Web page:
It’s Gloves Off as Guyana’s Perky President, With War Clouds Scudding, Schools the BBC on Climate Change

Mohamed Irfaan Ali will brook no silly business when it comes to progressive hypocrisy on climate change.

Noam Galai/Getty Images for Clinton Global Initiative
Mohamed Irfaan Ali during the Clinton Global Initiative September 2023 Meeting at New York Hilton Midtown on September 19, 2023. Noam Galai/Getty Images for Clinton Global Initiative

Greta Thunberg, you just met your match — and he’s a feisty guy from Guyana who happens to be the president of the country and he won’t say no to a lively chat about what some call climate change. And one can watch the whole thing.

President Irfaan Ali just schooled a BBC reporter on some of the fallacies of climate change. He did so in a manner that might give pause to the 21-year-old Swedish climate activist before the savant delivers her next tirade.

In a candid  interview that has gone viral, Mr. Ali calls out the “hypocrisy” of the developed world. He is being queried by BBC journalist Stephen Sackur, no Uriah Heap he, about an oil extraction project and the putative adverse impact it would have on the  climate.

Guyana has offshore oil and gas reserves worth an estimated $150 billion. Mr. Ali asks Mr. Sackur if the BBC sage has the “right to lecture him on climate change” — and completely flips the script. 

“Do you know that Guyana has a forest that is the size of England and Scotland combined? A forest that stores 19.5 gigatons of carbon,” he says, adding,  “I am going to lecture you on climate change because we have kept this forest alive.” 

He then hammers the point home, saying that the carbon reserves that the Guyanese tropical forests hold are those that “you don’t pay us for, that you don’t value, that you don’t see a value in, that the people of Guyana have kept alive.”

“Are you valuing it? Are you ready to pay for it? When is the developed world going to pay for it, or … are you in the pockets of those who have damaged the environment?” he thunders. “Are you and your system in the pockets of those who destroy the environment through the industrial revolution and now are lecturing us?”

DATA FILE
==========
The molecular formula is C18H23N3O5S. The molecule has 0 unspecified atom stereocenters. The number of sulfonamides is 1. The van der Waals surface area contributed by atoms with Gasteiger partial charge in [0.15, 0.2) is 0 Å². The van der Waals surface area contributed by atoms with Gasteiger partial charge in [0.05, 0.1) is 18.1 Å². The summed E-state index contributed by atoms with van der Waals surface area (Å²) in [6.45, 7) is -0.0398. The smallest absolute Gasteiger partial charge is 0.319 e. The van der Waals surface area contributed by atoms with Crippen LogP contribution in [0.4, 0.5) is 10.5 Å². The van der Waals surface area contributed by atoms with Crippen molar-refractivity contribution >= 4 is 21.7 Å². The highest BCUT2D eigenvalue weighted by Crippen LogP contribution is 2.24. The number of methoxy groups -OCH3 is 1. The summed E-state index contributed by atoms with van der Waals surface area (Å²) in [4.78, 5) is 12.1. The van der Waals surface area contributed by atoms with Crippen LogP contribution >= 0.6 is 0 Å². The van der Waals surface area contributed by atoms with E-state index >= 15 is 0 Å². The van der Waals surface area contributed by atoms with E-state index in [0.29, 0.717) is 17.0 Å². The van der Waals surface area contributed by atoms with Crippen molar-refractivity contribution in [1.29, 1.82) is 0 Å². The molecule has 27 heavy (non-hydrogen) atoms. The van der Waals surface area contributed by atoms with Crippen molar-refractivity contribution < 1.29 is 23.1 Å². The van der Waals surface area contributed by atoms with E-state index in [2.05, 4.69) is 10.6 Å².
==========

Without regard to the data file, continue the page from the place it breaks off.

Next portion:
The politician, Guyana’s tenth president, says that while the world has lost 65 percent of its biodiversity in the past 50 years, at least by his reckoning, his country has succeeded in avoiding the kind of environmental degradation and deforestation that has occurred in some other countries. 

“We have the lowest deforestation rate in the world,” he states in the interview, adding, “And guess what? Even with our greatest exploration of the oil and gas resources we have now, Guyana will still be ‘net zero’ with all our exploration.”

No mere contrarian, Mr. Ali has the air of someone who is well acquainted with the subject matter at hand as he scolds Mr. Sackur, noted as the presenter of BBC’s “Hard Talk” current events program. 

Guyana’s offshore oil sector is booming. Also, the recent discovery of significant reserves by ExxonMobil has irked the powers that be in Venezuela, reopening an old territorial dispute with that neighboring country over Guyana’s Essequibo region

Why Mr. Sackur choses to fixate on imagined environmental issues instead of a potentially far more consequential geopolitical crisis is not immediately clear. Yet the heated exchange between a pesky English interviewer and refreshingly testy president certainly makes for some lively viewing.

The New York Sun

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